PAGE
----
A federal judge has ruled that talented Playstation 3 jailbreaker George Hotz must submit to Sony and allow the electronics giant to unceremoniously inspect his rig's hard drive and copy data "related to [PS3] hacking."
Hotz attorney Stewart Kellar strenuously objected to the order and noted Sony would be able to "observe" the contents of all his client's files.
However, U.S. District Judge Susan Illston remained unimpressed by Kellar's argument, reiterating that the (rather intrusive) inspection would proceed as planned.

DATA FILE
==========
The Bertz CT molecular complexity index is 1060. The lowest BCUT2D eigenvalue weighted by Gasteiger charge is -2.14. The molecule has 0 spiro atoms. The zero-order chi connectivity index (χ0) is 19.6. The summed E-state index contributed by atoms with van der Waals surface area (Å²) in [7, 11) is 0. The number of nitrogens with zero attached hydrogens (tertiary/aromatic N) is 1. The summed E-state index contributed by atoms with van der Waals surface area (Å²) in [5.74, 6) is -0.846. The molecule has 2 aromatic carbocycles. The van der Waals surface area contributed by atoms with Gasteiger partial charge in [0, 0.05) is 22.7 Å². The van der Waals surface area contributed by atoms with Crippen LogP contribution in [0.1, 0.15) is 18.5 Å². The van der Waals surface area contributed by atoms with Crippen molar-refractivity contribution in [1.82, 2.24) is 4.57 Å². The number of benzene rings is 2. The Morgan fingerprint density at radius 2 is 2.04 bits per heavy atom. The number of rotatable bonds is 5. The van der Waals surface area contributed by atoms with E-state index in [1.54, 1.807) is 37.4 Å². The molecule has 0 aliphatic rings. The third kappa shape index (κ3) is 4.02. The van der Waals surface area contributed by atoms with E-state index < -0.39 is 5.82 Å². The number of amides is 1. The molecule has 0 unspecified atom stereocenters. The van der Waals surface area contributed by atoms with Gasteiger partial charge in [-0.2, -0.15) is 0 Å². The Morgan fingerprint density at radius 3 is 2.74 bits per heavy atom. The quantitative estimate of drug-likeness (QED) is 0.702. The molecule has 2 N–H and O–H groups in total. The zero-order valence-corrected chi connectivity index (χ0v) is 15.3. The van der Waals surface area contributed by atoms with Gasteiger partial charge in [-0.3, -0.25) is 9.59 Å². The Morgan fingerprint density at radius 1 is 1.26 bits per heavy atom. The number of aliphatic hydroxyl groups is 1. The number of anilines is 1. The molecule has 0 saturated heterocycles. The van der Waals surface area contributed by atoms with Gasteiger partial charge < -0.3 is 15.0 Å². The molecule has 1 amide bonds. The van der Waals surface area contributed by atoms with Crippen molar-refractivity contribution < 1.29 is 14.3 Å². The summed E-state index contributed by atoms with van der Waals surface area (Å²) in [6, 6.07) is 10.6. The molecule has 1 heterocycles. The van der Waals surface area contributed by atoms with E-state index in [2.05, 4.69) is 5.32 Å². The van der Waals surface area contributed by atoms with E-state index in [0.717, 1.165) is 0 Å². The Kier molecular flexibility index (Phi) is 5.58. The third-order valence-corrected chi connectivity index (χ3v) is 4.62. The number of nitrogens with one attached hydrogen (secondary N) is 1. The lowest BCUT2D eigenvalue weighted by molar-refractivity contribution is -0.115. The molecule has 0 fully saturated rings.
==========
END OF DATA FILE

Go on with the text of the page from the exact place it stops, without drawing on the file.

"That's the breaks. [Now], I find probable cause that your client has got these things on his computer," said Illston.
"It's a problem when more than one thing is kept on the computer. I'll make sure the order is and will be that Sony is only entitled to isolate ... the information on the computer that relates to the hacking of the [PS3]."
Nevertheless, Illston did at least concede that an earlier order for Hotz to "retrieve" the jailbreak code from anyone he may have forwarded it to was quite unrealistic.
"It's information. It can't be retrieved. It's just not practical. What would they do, Xerox it and mail it back?"